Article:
USS Gerald Ford Aircraft Carrier

Ford class carrier CVN78 diagram
Ford class carrier CVN78 diagram. Photo courtesy U.S. Navy


The newest aircraft carrier is the Gerald R. Ford class, the first one to be named the USS Gerald R. Ford. The USS Gerald Ford is being built by Newport News Shipbuilding, a division of Huntington Ingalls Shipbuilding. The second Gerald Ford class carrier is named the USS John F. Kennedy and construction started in 2011. This class of aircraft carriers will replace the Nimitz class USS Enterprise carrier.

Ordered in 2008, the USS Gerald Ford is scheduled for completion in 2015. The third carrier is scheduled to begin construction in 2016 with completion in 2023. The Navy plans to build 10 Gerald Ford class carriers, each with a 50 year life span.



The Gerald Ford class carriers will have advanced aircraft arresting gear and be highly automated to reduce manpower requirements. The aircraft arresting gear or AAG is built by General Atomics. Prior carriers used steam launchers to launch aircraft but the Gerald Ford will use the Electromagnetic Aircraft Launch System (EMALS) built by General Atomics. The carrier is nuclear powered with two reactors. The latest in stealth technology will be employed to reduce the ships radar signature. The Raytheon enhanced weapon handling and integrated warfare control systems will further improve ship operation. Dual Band Radar (DBR) will improve the ships ability to control aircraft and increase the number of sorties that can be made by 25%.

The control island has been completely redesigned to enhance operations and be smaller.

Aircraft carried by the carrier can include F/A-18E/F Super Hornet, EA-18G Growler and F-35C Lightning II. Other aircraft on board include:


  • EF-18G Growler electronic warfare aircraft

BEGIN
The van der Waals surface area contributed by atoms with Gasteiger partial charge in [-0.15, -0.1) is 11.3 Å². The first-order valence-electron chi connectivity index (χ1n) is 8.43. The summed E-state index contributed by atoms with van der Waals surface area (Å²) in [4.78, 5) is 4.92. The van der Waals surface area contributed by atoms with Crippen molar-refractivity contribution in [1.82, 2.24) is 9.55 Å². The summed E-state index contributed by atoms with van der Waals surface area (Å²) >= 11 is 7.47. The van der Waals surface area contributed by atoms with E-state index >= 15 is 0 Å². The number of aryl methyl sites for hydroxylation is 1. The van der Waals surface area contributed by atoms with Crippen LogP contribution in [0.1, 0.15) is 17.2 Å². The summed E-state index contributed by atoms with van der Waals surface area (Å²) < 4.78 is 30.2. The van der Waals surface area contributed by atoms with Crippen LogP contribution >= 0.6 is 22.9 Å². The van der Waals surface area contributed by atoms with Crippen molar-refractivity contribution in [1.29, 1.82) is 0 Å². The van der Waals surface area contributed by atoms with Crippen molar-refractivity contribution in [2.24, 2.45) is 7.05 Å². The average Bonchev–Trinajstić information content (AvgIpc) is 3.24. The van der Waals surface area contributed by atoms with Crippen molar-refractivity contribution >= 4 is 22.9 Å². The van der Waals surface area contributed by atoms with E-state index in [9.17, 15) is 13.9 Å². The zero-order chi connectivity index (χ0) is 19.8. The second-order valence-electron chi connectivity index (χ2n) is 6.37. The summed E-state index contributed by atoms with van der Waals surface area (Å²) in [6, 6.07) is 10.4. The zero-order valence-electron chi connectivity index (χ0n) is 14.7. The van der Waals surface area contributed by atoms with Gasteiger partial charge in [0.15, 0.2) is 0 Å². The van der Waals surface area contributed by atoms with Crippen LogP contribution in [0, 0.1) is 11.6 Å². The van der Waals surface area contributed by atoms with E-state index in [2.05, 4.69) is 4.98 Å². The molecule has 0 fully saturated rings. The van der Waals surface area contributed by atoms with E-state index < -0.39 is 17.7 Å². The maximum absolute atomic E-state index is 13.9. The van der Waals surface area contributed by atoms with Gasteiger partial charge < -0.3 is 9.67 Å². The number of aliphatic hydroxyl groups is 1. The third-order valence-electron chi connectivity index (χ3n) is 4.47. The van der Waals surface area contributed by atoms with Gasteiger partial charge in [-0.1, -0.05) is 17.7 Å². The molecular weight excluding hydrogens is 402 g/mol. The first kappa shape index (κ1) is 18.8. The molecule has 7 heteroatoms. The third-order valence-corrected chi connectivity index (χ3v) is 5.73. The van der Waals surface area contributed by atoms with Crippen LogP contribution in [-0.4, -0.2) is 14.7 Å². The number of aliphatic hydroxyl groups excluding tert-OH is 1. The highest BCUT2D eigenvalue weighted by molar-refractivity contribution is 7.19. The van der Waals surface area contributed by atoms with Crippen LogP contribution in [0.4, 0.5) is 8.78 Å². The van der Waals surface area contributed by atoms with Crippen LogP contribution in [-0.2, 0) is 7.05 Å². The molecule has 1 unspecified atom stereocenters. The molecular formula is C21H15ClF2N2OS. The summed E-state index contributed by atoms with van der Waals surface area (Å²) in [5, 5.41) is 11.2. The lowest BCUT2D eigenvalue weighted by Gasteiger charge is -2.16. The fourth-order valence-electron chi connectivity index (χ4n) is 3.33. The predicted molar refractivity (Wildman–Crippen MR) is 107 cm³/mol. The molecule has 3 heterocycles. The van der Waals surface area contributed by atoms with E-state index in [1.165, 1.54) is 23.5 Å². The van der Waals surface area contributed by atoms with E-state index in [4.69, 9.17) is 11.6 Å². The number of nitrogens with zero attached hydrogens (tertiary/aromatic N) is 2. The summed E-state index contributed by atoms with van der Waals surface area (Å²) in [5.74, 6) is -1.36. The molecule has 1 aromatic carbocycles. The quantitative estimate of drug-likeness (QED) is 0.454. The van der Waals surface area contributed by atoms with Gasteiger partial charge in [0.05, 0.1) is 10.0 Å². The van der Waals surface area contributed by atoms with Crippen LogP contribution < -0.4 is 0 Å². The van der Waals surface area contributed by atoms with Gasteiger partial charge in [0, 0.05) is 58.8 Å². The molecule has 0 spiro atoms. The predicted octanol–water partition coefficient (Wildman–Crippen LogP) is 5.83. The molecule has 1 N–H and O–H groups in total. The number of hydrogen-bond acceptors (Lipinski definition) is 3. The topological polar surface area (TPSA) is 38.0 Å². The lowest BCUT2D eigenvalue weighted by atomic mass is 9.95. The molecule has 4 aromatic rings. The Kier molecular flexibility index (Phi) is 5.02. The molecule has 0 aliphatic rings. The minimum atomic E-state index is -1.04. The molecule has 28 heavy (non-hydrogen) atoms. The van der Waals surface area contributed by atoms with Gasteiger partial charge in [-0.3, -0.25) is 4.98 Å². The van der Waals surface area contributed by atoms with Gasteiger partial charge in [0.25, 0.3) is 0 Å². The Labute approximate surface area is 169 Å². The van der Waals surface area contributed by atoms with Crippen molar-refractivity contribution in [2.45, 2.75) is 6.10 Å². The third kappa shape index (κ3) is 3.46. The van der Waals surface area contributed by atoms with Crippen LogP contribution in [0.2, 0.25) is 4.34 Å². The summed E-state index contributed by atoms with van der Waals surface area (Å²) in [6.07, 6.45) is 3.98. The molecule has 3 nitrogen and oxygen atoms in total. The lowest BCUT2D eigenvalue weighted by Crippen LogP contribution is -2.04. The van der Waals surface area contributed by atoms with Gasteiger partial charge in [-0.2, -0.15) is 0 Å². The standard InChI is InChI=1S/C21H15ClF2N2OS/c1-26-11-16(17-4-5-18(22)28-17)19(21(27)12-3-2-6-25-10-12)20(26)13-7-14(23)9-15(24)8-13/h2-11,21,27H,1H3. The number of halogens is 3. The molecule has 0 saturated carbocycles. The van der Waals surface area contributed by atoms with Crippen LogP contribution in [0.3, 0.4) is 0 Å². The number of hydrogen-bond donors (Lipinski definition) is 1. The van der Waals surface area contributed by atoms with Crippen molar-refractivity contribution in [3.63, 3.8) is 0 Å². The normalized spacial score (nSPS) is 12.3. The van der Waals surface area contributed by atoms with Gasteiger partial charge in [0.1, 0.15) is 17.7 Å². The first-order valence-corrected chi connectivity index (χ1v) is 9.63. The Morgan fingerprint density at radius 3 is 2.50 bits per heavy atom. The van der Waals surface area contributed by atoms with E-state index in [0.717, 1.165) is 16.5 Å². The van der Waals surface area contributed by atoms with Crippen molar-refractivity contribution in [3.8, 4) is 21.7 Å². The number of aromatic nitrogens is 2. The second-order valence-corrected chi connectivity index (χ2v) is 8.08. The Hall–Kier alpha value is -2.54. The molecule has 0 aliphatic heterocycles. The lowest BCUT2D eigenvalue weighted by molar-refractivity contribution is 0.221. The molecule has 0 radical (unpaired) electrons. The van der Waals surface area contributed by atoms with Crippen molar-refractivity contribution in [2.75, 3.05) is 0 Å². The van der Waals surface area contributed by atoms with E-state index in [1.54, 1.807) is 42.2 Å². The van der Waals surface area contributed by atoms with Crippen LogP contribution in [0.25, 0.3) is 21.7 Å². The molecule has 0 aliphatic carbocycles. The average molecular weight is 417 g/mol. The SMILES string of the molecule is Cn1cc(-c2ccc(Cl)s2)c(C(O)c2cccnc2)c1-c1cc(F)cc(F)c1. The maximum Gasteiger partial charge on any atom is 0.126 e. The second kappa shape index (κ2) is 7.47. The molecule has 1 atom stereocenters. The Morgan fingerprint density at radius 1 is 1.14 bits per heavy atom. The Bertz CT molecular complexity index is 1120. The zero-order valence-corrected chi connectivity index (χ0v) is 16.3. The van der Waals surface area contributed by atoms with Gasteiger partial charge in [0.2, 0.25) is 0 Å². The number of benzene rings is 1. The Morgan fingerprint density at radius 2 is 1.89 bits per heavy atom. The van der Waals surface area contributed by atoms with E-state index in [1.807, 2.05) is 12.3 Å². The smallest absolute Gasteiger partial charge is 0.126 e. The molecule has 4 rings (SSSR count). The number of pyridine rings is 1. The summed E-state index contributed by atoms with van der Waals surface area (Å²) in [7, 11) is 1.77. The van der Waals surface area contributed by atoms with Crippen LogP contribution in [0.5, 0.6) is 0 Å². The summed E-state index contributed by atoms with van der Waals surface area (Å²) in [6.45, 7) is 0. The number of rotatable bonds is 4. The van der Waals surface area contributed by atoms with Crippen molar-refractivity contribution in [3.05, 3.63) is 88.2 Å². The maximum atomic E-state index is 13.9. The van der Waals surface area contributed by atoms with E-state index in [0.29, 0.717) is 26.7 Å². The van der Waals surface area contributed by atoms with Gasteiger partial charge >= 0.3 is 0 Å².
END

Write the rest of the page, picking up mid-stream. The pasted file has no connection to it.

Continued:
• E-2D Hawkeye for conducting battle management command and control
  • MH-60R Seahawk helicopter for anti-submarine and anti-surface warfare duties
  • MH-60S Fire Scout unmanned helicopter.


The new carriers will have enhanced quality of life for the crew. There are two galleys on the ship plus one for the Strike Group Commander and one for the Ship’s Commanding Officer. The ship will have improved air conditioning, better work spaces, sleeping and sanitary facilities.


Current carriers use steam power throughout the ship but the Ford class has replaced all the steam lines with electric power. Weapons elevators on the carriers use electromagnetic hoists instead of wire rope to reduce maintenance costs. Hydraulics have been eliminated and replaced by electric actuators. Weapons elevators are built by Federal Equipment Company.


It is estimated that the operating cost of the new carriers will be $5 billion less over the ships life than the current Nimitz carriers. Parts of the ship are designed to be flexible and allow for future installation of speakers, lights, controls and monitors. Ventilation and cabling is run under the decks to allow for easy reconfiguration.


Weapons On Board

  • Evolved Sea Sparrow missile
  • Rolling Airframe Missile
  • Phalanx CIWS
  • Carries 75 aircraft.



    • Length = 1092 feet.
    • Beam = 134 feet.
    • Flight deck = 256 feet.
    • Draft = 39 feet.
    • Displacement = 100,000 tons.
    • Power generation from two nuclear reactors designed by Bettis Laboratory.
    • Four shafts for propulsion (propulsion units built by General Electric and turbine generators are built by Northrop Grumman Marine Systems).
    • Crew size = 4,660 crew including ship staff and air wing personnel, 800 less than current carriers.
    • Maximum speed = 30 knots.
    • Range is unlimited since nuclear reactors can power the ship for many years.
    • Approximate cost = $11.5 billion each.



    The next generation aircraft carrier is the Gerald R. Ford class. It will carry superior firepower through over 75 aircraft, unlimited range using the nuclear reactors, lower manpower and operating costs. The new design will increase the number of missions that the aircraft can complete making the carrier even more of a force.